Whew! Season three was good. Like, REALLY good. So, what now? Where do we go from here?

From the start of 24’s fourth season, there is the sense of a radical shift in the style of storytelling the producers are utilizing. Instead of using three season-long arcs as they had for the previous days, they chose to adopt the “barrel-through-a-series-of-disasters” method that creates a relentless pace of intensity not seen before on the show. “Hold onto your butts!”

In some ways, this was a pretty interesting way to tell the new developments in Jack Bauer’s life, but not so much in others. This approach allowed the show to become the “action” series for which it would become most well-known, however, it ultimately takes away from the show’s ability to connect with new characters and create relationships like it had for three years. For me, this season comes off as an ultraviolent step in a direction counter to that which made the show great to this point. Continue reading

24, The Longest Dead Series Discussion of Our Lives: Season Two

“DOING IT ALL FOR THE NUKE-IE”

Title Card

24 is a groundbreaking and important television series. Beyond the thrills, kills, twists and tragedies is a show that reached a new level of serialized storytelling and set the bar for action and suspense on network television. Lasting for 8 full seasons–192 Episodes plus a TV movie–24 is one of the longest-running shows of the past 15 years. Others, like Grey’s Anatomy, NCIS, Smallville, all three CSIs and three of four Law & Orders, may have run longer, but the argument can be made that none of those shows are equally as worthy of contributing to the debatably labeled and vaguely-defined “Third Golden Age of Television Drama” that began with The Sopranos in 1999 and is now fading with the end of Breaking Bad and the impending finale of Mad Men. Perhaps 24 doesn’t quite reach the dramatic heights of those shows, or others like The Wire and Deadwood, or even The Shield, Lost or Battlestar Galactica, but it was always a strong awards and ratings contender and it was just so addicting and fun to watch.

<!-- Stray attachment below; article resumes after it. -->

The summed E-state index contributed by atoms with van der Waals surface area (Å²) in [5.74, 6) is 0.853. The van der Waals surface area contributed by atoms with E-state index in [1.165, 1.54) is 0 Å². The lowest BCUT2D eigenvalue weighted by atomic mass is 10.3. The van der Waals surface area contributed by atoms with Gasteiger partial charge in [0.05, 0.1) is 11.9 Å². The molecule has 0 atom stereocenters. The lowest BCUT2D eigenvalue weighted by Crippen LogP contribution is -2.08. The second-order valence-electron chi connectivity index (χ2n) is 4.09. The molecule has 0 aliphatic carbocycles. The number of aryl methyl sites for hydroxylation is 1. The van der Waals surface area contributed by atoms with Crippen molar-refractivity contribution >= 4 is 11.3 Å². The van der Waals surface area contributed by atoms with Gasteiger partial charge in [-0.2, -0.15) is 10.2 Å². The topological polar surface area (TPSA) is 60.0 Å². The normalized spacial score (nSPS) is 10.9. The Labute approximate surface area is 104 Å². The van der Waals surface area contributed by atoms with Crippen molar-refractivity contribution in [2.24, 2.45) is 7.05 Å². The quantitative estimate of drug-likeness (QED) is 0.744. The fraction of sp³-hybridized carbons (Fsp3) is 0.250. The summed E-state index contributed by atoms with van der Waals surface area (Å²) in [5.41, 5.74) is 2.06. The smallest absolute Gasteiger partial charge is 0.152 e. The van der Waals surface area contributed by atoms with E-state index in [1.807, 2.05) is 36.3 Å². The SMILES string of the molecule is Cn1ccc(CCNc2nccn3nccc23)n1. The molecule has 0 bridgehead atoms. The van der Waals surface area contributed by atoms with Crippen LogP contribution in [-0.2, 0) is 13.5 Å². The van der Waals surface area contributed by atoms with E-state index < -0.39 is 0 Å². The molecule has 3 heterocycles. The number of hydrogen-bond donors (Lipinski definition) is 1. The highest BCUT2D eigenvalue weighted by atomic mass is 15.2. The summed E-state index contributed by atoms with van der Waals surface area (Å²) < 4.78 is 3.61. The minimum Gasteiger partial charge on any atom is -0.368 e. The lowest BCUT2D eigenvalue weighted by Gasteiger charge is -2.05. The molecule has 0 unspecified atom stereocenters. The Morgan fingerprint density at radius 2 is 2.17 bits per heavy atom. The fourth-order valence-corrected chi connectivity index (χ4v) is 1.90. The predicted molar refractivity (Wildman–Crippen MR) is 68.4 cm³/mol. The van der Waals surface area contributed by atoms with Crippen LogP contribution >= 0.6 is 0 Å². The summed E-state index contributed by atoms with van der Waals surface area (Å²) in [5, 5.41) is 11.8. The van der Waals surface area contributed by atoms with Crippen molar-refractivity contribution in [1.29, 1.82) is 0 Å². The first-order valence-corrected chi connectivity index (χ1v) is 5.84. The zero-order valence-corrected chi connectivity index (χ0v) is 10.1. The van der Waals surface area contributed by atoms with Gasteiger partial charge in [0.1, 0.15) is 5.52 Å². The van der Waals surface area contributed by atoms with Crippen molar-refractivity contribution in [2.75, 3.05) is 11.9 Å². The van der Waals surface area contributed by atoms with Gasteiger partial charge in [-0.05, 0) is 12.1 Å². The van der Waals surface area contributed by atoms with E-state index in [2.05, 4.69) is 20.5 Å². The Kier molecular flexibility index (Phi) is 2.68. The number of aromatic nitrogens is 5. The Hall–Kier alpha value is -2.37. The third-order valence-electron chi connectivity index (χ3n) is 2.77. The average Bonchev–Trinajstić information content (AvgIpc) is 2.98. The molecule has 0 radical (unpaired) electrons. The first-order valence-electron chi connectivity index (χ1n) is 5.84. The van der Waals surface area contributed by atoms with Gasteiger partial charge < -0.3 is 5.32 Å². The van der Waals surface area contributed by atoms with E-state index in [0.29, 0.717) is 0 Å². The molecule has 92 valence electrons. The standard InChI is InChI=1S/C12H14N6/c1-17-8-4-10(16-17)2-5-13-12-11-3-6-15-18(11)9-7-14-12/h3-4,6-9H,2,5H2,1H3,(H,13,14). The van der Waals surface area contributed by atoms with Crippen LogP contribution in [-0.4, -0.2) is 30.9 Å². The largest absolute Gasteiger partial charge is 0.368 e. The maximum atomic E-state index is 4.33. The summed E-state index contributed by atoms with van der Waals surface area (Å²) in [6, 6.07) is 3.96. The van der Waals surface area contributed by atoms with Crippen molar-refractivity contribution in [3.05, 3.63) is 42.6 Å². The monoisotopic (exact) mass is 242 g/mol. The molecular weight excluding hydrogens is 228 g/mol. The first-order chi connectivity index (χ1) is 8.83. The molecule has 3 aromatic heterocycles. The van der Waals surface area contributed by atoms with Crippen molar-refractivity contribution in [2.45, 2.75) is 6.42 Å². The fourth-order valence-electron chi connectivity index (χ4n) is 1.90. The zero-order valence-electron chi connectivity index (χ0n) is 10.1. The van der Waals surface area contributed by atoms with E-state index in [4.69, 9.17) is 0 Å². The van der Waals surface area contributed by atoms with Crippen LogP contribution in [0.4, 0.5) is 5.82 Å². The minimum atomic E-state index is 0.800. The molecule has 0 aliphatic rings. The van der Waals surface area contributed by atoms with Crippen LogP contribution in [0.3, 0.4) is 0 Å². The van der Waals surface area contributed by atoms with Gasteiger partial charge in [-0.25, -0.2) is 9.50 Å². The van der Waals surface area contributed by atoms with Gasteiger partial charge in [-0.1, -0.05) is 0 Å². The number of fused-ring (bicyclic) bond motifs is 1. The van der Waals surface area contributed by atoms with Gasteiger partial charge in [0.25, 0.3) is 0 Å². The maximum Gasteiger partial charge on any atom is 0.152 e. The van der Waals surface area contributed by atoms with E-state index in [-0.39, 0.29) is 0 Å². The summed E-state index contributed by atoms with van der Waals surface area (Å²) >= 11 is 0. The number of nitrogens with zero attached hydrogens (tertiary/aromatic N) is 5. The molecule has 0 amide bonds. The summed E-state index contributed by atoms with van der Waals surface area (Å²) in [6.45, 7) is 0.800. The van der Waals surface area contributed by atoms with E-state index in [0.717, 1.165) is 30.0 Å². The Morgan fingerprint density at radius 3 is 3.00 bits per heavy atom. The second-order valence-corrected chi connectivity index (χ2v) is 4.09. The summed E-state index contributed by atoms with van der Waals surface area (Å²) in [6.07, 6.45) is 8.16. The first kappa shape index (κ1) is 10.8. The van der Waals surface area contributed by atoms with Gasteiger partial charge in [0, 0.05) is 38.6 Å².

Please join us—Patches, Zach, Jeff and MegaMix—as we take a look back at this series, discussing one season every month until the premiere of the new 12-episode miniseries 24: Live Another Day in May 2014.

This month’s discussion is focused on Season 2 of 24, which premiered in October of 2002.

It contains SPOILERS for the entire series of 24 and strong language. Parental discretion is advised. Discussion occurs in real time.

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Patches
24 premiered just two months after the 9/11 Attacks. Although 24’s first season was closer to a family drama than the espionage drama/thriller it would become, no other show on television has become more closely associated with the War on Terror.

And it makes perfect sense. When confronted with a tragedy, especially such a shocking one, it’s only natural to seek comfort and strength. As the nation grieved, those traits propelled President George W. Bush to approval ratings as high as 90%.

Seasons 1 & 2 proved that Jack Bauer had those traits as well. He loved his family, loved his country, and would do anything to protect both. Simply put, Jack Bauer was exactly the person America wanted on September 12, 2001.

Although 24 was frequently criticized by civil libertarians and Islamic organizations for perceived Islamophobia, I think 24 generally did a good job dealing with Islam and terrorism. Continue reading